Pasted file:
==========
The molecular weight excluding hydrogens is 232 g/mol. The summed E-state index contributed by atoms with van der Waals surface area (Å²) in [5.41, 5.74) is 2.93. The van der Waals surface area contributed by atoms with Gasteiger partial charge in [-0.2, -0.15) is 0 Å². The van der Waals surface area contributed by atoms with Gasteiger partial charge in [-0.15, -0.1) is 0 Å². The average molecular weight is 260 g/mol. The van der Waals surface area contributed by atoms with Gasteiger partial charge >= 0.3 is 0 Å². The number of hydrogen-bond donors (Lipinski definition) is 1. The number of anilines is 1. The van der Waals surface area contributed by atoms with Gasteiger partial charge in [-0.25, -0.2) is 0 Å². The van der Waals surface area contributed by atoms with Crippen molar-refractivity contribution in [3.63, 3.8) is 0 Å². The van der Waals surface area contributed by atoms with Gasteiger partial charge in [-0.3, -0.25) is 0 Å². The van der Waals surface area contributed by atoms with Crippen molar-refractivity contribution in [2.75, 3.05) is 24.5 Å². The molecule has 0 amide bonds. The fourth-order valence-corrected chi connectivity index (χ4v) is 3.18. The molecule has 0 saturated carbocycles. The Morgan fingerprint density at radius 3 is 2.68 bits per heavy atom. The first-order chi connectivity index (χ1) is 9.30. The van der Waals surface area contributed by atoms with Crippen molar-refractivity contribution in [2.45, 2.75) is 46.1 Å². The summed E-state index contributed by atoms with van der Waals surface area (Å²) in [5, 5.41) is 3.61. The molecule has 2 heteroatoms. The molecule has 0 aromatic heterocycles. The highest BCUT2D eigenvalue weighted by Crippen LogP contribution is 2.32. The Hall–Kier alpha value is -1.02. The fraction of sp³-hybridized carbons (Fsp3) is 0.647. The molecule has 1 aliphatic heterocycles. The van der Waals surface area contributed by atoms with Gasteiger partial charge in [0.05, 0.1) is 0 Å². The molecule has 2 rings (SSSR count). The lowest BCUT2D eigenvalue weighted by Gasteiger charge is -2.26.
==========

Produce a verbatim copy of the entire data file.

The molecular weight excluding hydrogens is 232 g/mol. The summed E-state index contributed by atoms with van der Waals surface area (Å²) in [5.41, 5.74) is 2.93. The van der Waals surface area contributed by atoms with Gasteiger partial charge in [-0.2, -0.15) is 0 Å². The van der Waals surface area contributed by atoms with Gasteiger partial charge in [-0.15, -0.1) is 0 Å². The average molecular weight is 260 g/mol. The van der Waals surface area contributed by atoms with Gasteiger partial charge >= 0.3 is 0 Å². The number of hydrogen-bond donors (Lipinski definition) is 1. The number of anilines is 1. The van der Waals surface area contributed by atoms with Gasteiger partial charge in [-0.25, -0.2) is 0 Å². The van der Waals surface area contributed by atoms with Crippen molar-refractivity contribution in [3.63, 3.8) is 0 Å². The van der Waals surface area contributed by atoms with Gasteiger partial charge in [-0.3, -0.25) is 0 Å². The van der Waals surface area contributed by atoms with Crippen molar-refractivity contribution in [2.75, 3.05) is 24.5 Å². The molecule has 0 amide bonds. The fourth-order valence-corrected chi connectivity index (χ4v) is 3.18. The molecule has 0 saturated carbocycles. The Morgan fingerprint density at radius 3 is 2.68 bits per heavy atom. The first-order chi connectivity index (χ1) is 9.30. The van der Waals surface area contributed by atoms with Crippen molar-refractivity contribution in [2.45, 2.75) is 46.1 Å². The summed E-state index contributed by atoms with van der Waals surface area (Å²) in [5, 5.41) is 3.61. The molecule has 2 heteroatoms. The molecule has 0 aromatic heterocycles. The highest BCUT2D eigenvalue weighted by Crippen LogP contribution is 2.32. The Hall–Kier alpha value is -1.02. The fraction of sp³-hybridized carbons (Fsp3) is 0.647. The molecule has 1 aliphatic heterocycles. The van der Waals surface area contributed by atoms with Gasteiger partial charge in [0.05, 0.1) is 0 Å². The molecule has 2 rings (SSSR count). The lowest BCUT2D eigenvalue weighted by Gasteiger charge is -2.26.